By Charlotte Green, Local Democracy Reporter
SECURITY guards at Tameside Hospital are preparing to walk out on strike in a row over pay and shift patterns.
Staff employed by private contractor Engie Services Ltd within Tameside and Glossop Integrated Care NHS Foundation Trust have unanimously voted to take industrial action, says Unison.
Unless it is resolved they intend to strike from Monday, July 13 for 48 hours.
The dispute centres on their employer’s ‘failure to pay NHS rates’ and proposed changes to shift patterns that the security guards believe would be ‘detrimental to the service and staff’.
Union bosses argue their staff are being treated as ‘second class citizens’.
They say some of the security guards employed by the firm are paid only the minimum wage rate of £8.72 an hour, or lower for under-25s.
The lowest rate for security staff employed directly by the NHS is £9.89 per hour.
Taking into account overtime payments, Unison says most of the Tameside security staff are between £2,000-£3,000 worse off per year, with one worker almost £6,000 out of pocket.
Engie has now agreed to back-pay the security staff from April 2020 – a change from the earlier offer of October 2020.
However this is four months after the pay claim being submitted by members and Unison says the main issue around shift patterns remains ‘completely unresolved’.
A hospital security guard at Tameside Hospital, who did not want to be named, said: “We do challenging work and often have to put ourselves into dangerous situations, especially at the moment. We feel really undervalued.
“We really didn’t want to have to take this action. We postponed our strike because of the pandemic.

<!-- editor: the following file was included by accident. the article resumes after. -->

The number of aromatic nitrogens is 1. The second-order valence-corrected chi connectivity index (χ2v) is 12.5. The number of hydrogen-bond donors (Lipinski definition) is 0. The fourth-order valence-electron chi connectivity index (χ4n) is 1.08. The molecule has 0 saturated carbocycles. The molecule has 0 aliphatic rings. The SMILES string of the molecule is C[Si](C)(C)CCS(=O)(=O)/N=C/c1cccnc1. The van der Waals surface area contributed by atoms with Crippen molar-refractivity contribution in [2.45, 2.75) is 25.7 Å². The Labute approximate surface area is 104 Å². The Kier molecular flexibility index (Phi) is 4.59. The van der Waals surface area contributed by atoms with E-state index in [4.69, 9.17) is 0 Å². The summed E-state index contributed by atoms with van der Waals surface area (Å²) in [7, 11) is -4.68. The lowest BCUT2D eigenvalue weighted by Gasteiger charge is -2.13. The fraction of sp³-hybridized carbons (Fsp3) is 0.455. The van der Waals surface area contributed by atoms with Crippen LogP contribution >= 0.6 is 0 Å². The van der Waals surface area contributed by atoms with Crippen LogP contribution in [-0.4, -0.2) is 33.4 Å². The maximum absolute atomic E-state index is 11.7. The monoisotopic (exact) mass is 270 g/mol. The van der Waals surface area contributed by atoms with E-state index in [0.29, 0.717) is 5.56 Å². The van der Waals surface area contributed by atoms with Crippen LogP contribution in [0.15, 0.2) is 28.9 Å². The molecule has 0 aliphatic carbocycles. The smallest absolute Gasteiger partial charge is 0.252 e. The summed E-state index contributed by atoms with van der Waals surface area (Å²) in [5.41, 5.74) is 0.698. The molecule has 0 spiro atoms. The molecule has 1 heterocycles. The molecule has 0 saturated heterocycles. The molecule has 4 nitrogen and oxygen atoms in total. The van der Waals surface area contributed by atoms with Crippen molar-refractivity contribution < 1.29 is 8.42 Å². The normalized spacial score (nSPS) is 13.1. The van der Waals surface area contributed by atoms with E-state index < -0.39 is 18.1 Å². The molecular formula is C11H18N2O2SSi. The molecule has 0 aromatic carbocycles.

“We want to be there protecting our colleagues at the hospital but this has gone on long enough.
“We deserve the NHS rates for the job, without cuts to our hours which would see us lose out.”
Unison North West regional organiser Sue Glithero said: “Security staff put themselves in danger every day to keep patients and staff safe. ONS figures show that male security guards have the highest risk of dying as a result of COVID-19.
“This hidden workforce is being treated as second-class citizens – working within hospitals at great personal risk but not being considered part of the NHS. It’s time for this to end.
“We hope that Engie do the right thing before Tameside hospital security staff are forced to take strike action.”
The union says it has been trying to resolve the issue for ‘over six months’.
A spokesperson for Engie said: “We continue to have open dialogue with Unison regarding the pay and terms for our security guards at Tameside; and we have made it clear that we are open to further discussions.
“Our offer includes full implementation of Agenda for Change terms and conditions for our security team at Tameside and we have made a further enhanced offer to Unison: we await their response.
“It would not be appropriate for us to comment on the situation further at this time.”
A spokesperson from the Tameside and Glossop Integrated Care NHS Foundation Trust said the trust was made aware of the pay dispute between Unison and Engie back in March.
“While conversations at that point seemed positive they were quickly put on hold because of the COVID-19 pandemic,” they said.
“We are following these latest developments very closely and are meeting with both parties this week to try and promote a fast resolution to the dispute.
“Whilst the trust does not directly employ the security team it does, nevertheless, highly value their contribution, as they are hardworking, always happy to help and get involved and are a key part of the wider trust team.”